Helping to move Christmas gifts on Dec. 13 from the Williams Companies office in Tunkhannock for area children receiving mental and behavioral health services were (top, from left) Tammy Bonnice and Rachel Paulin of Williams, and Michael Hopkins, Kristin Tewksbury, Danielle King and Jamie Smith of Children’s Service Center. Alicia Lomascolo (above) of Children’s Service Center heads out with some of the remaining gift bundles. She will be among the CSC service providers delivering the packages over the next few weeks.
For a fifth consecutive year, employees of Williams Companies have taken it upon themselves to make sure some children they will likely never know have a happy Christmas and receive gifts they both want and need. Williams is still a relative newcomer to the annual Holiday Giving Tree project coordinated and conducted by Children’s Service Center (CSC) for several decades, but participation at the Tunkhannock office has grown annually.
“Our employees go above and beyond,” Tammy Bonnice of Williams said of the 108 workers and contractors who helped pile gifts under and around what they have named the “Angel Tree” just inside the main entrance. She stumbled onto the initiative at a Chamber of Commerce function and told CSC president and CEO Michael Hopkins that she felt it was a good fit for Williams.
Tags naming a CSC client and something he or she cited as a “need” and something that they “want” used to be affixed to tree until they were taken by an employee. Many of the “secret” Santas shop together, wrap the gifts and bring them back to work. The first few years, employees anxious to get started stripped the tree so quickly that it stood bare within a few days.
Now Rachel Paulin and Shawna Toward of Williams coordinate the gift project from the front desk, passing out the tags and helping to keep track of the gifts as they are added to the lobby. Toward joked that employees who were out of the office when the tags became available this year were immediately texting her to reserve one or more for them.
Paulin took three tags this year, shopping for boys ages 7 and 13 and a little girl named Scarlet, which is the same as her daughter’s name. Scarlet wanted Mickey Mouse toys and a popular collectible doll. She also put down “socks” as a need, which touched Paulin. “It definitely makes me sad,” she remarked. “A child shouldn’t want for socks.”
“It really puts life into perspective,” J.J. Caprio of Williams concurred, adding that he feels blessed to be part of the project after being introduced to it by his wife, Cody, three years ago. “Not only do we not have to worry about simple needs like that for ourselves, we are able to help those less fortunate.”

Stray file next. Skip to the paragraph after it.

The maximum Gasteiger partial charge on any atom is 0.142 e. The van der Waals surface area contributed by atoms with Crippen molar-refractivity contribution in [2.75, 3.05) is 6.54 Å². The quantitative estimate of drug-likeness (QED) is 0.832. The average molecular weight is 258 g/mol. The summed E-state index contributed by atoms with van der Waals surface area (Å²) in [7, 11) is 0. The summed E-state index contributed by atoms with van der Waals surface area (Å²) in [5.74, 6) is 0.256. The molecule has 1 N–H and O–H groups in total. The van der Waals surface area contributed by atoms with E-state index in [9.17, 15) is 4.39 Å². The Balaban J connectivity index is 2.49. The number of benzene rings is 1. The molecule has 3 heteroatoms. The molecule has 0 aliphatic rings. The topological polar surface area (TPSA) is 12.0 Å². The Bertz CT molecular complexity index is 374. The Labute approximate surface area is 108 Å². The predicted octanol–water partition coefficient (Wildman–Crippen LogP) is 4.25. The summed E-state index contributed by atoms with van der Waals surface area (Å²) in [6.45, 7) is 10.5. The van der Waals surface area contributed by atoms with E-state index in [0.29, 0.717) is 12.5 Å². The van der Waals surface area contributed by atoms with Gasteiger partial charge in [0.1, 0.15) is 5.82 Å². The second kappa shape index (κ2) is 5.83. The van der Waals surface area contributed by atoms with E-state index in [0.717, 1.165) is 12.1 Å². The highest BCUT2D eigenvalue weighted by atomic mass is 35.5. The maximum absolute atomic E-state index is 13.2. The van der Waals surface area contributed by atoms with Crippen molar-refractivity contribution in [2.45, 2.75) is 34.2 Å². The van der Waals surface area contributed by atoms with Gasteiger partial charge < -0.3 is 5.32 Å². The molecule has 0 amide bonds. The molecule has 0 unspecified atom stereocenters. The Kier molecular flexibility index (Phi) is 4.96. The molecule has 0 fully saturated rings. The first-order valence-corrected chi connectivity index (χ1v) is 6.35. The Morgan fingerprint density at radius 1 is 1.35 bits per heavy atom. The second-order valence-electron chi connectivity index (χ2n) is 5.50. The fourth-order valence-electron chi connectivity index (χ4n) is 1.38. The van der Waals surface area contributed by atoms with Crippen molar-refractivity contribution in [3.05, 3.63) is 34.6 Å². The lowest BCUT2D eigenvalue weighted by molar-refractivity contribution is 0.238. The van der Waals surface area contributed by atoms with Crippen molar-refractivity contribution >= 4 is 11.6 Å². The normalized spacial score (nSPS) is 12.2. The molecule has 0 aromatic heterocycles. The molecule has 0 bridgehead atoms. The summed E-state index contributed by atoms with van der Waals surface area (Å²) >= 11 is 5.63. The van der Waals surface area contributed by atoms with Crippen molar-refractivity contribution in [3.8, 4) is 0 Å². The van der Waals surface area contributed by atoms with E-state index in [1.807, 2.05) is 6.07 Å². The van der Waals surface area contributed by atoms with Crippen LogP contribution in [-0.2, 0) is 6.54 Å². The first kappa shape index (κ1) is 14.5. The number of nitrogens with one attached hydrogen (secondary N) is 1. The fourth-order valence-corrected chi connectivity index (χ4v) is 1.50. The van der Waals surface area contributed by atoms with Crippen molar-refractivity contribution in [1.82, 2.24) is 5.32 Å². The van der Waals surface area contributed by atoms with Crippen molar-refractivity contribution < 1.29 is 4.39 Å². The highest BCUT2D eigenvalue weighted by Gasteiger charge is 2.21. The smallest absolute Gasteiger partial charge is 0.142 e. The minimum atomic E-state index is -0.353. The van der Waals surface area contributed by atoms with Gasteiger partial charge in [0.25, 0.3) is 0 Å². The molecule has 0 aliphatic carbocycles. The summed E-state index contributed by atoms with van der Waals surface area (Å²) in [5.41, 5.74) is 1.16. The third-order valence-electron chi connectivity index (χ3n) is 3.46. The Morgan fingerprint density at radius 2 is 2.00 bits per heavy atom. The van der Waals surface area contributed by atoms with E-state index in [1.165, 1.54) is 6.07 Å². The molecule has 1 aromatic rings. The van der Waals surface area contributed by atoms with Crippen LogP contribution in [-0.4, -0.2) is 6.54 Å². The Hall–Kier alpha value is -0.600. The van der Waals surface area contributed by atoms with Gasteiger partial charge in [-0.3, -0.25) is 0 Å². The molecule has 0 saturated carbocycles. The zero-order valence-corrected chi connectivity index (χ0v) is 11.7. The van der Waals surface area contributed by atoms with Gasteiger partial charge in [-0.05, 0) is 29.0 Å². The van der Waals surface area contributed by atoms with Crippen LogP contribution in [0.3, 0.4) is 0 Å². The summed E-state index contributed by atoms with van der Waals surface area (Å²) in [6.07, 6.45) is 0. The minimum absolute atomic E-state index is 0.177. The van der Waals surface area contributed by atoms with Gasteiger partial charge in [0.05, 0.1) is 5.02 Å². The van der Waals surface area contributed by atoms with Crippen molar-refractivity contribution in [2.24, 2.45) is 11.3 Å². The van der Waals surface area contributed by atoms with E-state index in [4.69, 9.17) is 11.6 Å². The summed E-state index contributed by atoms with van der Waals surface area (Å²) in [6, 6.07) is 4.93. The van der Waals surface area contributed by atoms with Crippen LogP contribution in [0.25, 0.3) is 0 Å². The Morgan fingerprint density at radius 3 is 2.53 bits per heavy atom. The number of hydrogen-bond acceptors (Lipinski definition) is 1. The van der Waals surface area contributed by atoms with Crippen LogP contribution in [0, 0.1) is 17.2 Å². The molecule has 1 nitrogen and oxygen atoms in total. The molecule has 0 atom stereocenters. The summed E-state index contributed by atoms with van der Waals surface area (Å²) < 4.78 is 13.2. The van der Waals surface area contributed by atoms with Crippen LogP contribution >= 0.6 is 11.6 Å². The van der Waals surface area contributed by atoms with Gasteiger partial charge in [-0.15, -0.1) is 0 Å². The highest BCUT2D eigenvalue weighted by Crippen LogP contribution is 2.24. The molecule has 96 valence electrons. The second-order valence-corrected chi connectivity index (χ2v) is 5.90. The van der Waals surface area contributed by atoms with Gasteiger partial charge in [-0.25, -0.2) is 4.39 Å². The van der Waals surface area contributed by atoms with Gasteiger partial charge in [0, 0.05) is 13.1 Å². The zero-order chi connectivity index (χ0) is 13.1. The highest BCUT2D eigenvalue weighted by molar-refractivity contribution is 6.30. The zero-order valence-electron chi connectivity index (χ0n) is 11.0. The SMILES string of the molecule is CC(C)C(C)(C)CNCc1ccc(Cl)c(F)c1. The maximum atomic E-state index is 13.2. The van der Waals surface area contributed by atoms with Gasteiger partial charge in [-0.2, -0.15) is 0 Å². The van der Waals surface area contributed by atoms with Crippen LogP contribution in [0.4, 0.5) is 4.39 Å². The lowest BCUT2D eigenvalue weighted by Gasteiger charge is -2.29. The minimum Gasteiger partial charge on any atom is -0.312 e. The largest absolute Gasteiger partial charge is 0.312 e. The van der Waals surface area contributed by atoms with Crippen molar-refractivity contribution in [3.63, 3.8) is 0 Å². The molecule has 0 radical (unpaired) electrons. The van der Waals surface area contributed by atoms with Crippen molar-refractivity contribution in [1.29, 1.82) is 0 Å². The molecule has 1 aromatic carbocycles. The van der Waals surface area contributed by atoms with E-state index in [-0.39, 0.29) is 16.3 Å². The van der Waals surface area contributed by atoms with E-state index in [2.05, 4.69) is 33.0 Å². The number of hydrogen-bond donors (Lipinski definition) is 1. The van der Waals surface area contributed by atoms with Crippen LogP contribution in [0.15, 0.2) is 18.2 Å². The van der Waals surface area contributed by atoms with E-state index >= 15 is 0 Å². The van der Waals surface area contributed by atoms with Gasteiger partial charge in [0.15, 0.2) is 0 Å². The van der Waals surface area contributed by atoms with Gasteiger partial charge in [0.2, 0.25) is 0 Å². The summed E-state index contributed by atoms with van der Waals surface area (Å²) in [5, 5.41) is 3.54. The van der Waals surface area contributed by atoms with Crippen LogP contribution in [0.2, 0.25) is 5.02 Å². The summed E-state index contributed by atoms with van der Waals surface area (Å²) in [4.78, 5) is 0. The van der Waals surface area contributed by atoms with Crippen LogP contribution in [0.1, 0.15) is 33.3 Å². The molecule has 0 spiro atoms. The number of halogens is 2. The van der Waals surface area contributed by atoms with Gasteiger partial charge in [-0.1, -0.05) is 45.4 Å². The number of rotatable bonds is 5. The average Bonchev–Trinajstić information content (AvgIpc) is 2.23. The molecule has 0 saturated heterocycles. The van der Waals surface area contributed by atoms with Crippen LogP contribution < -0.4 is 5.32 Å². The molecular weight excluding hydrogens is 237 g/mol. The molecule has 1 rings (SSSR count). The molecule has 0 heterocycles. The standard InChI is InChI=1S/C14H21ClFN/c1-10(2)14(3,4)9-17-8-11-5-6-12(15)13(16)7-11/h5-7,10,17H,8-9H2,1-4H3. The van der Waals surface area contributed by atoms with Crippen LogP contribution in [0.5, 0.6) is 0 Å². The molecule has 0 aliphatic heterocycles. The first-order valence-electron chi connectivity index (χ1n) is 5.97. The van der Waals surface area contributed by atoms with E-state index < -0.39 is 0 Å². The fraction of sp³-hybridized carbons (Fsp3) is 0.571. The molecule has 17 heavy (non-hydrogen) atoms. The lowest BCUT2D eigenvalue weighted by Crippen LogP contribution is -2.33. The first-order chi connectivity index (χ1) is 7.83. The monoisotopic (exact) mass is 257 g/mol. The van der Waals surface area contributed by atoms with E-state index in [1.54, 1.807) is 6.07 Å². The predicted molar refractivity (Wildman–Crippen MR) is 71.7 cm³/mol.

Alicia Lomascolo, a blended case management worker for CSC, has been taking Christmas gifts to clients’ homes for three years. “I see tears,” she said of reactions by both children and their parents to the gifts. “The kids are so happy. And the parents and grandparents appreciate it so much because they wouldn’t otherwise have a Christmas.”
Blended case management, a multi-layered approach to children and adolescents with a variety of behavioral health and other medical needs, is just one of many home services offered to children by CSC for thousands of clients in 39 Pennsylvania counties.
“As our programs grow, there are more kids in need of this kind of support,” stated Hopkins. The gifts purchased by Williams employees will be distributed in Bradford, Sullivan, Susquehanna and Wyoming counties, clients from each receiving services through the CSC office on Tioga Street in Tunkhannock.
Hopkins related that counselors and other service providers will deliver the toys and clothing between now and Christmas during routine house calls. Sometimes, Lomascolo has the pleasure of presenting gifts to a child or adolescent in person. But she consults with the family first to see if they would prefer that the children credit Santa for them.
Retrieval of this years bounty by CSC employees on Dec. 13 was bittersweet for Williams employees who had become accustomed to walking past the mounds of brightly-colored packages. But a sense of accomplishment remains at knowing they once again exceeded their previous efforts and a few less children will go without.
“I love when all of the tags are gone,” Paulin remarked. “I know all of the kids are going to have presents.”
Hopkins applauded Bonnice for taking the project to a new level and Williams Companies for becoming such a significant contributor to the Holiday Giving Tree project. “Tammy’s work, along with the staff, makes an enormous difference in the lives of many children and families in Wyoming and surrounding counties,” he stated.
Jamie Smith and Mike Hopkins of CSC load gifts purchased by Williams vehicles for transport to CSC offices.